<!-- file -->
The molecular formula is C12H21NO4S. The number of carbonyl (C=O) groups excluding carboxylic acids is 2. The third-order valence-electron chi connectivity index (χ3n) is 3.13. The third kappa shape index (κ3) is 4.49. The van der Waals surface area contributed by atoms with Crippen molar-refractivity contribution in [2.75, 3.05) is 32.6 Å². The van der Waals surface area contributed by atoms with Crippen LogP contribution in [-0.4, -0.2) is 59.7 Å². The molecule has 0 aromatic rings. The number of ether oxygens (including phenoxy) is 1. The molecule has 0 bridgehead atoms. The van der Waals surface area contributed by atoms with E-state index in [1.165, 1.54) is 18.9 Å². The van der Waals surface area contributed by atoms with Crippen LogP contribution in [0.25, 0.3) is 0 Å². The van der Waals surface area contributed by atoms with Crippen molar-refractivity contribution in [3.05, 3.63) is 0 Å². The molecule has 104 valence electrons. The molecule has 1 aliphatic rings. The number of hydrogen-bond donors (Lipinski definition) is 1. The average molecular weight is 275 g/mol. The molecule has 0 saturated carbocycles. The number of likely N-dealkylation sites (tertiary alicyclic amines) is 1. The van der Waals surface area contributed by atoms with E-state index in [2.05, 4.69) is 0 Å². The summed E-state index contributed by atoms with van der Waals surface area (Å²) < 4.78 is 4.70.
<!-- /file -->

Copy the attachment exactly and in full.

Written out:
The molecular formula is C12H21NO4S. The number of carbonyl (C=O) groups excluding carboxylic acids is 2. The third-order valence-electron chi connectivity index (χ3n) is 3.13. The third kappa shape index (κ3) is 4.49. The van der Waals surface area contributed by atoms with Crippen molar-refractivity contribution in [2.75, 3.05) is 32.6 Å². The van der Waals surface area contributed by atoms with Crippen LogP contribution in [-0.4, -0.2) is 59.7 Å². The molecule has 0 aromatic rings. The number of ether oxygens (including phenoxy) is 1. The molecule has 0 bridgehead atoms. The van der Waals surface area contributed by atoms with E-state index in [1.165, 1.54) is 18.9 Å². The van der Waals surface area contributed by atoms with Crippen LogP contribution in [0.25, 0.3) is 0 Å². The van der Waals surface area contributed by atoms with Crippen molar-refractivity contribution in [3.05, 3.63) is 0 Å². The molecule has 104 valence electrons. The molecule has 1 aliphatic rings. The number of hydrogen-bond donors (Lipinski definition) is 1. The average molecular weight is 275 g/mol. The molecule has 0 saturated carbocycles. The number of likely N-dealkylation sites (tertiary alicyclic amines) is 1. The van der Waals surface area contributed by atoms with E-state index in [2.05, 4.69) is 0 Å². The summed E-state index contributed by atoms with van der Waals surface area (Å²) < 4.78 is 4.70.